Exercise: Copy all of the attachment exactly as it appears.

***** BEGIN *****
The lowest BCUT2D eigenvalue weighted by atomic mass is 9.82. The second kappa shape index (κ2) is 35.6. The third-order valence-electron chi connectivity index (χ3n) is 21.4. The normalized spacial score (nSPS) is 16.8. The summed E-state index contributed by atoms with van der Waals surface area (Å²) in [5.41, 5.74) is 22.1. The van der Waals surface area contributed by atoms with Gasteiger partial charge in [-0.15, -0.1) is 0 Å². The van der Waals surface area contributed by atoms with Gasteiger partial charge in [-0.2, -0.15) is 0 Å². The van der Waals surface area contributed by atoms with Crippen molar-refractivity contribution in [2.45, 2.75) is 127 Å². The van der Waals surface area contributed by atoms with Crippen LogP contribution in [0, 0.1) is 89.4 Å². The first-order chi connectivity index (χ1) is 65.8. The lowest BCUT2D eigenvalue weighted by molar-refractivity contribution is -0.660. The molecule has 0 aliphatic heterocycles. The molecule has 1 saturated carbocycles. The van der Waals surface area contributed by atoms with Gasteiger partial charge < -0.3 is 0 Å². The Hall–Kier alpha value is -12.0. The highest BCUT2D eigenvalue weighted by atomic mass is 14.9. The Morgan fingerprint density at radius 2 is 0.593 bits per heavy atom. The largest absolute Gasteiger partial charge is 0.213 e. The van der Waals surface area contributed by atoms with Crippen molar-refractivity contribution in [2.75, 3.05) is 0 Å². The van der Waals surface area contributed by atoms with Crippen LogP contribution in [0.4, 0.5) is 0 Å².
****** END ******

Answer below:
The lowest BCUT2D eigenvalue weighted by atomic mass is 9.82. The second kappa shape index (κ2) is 35.6. The third-order valence-electron chi connectivity index (χ3n) is 21.4. The normalized spacial score (nSPS) is 16.8. The summed E-state index contributed by atoms with van der Waals surface area (Å²) in [5.41, 5.74) is 22.1. The van der Waals surface area contributed by atoms with Gasteiger partial charge in [-0.15, -0.1) is 0 Å². The van der Waals surface area contributed by atoms with Gasteiger partial charge in [-0.2, -0.15) is 0 Å². The van der Waals surface area contributed by atoms with Crippen molar-refractivity contribution in [2.45, 2.75) is 127 Å². The van der Waals surface area contributed by atoms with Crippen LogP contribution in [0, 0.1) is 89.4 Å². The first-order chi connectivity index (χ1) is 65.8. The lowest BCUT2D eigenvalue weighted by molar-refractivity contribution is -0.660. The molecule has 0 aliphatic heterocycles. The molecule has 1 saturated carbocycles. The van der Waals surface area contributed by atoms with Gasteiger partial charge < -0.3 is 0 Å². The Hall–Kier alpha value is -12.0. The highest BCUT2D eigenvalue weighted by atomic mass is 14.9. The Morgan fingerprint density at radius 2 is 0.593 bits per heavy atom. The largest absolute Gasteiger partial charge is 0.213 e. The van der Waals surface area contributed by atoms with Crippen molar-refractivity contribution in [2.75, 3.05) is 0 Å². The van der Waals surface area contributed by atoms with Crippen LogP contribution in [0.4, 0.5) is 0 Å².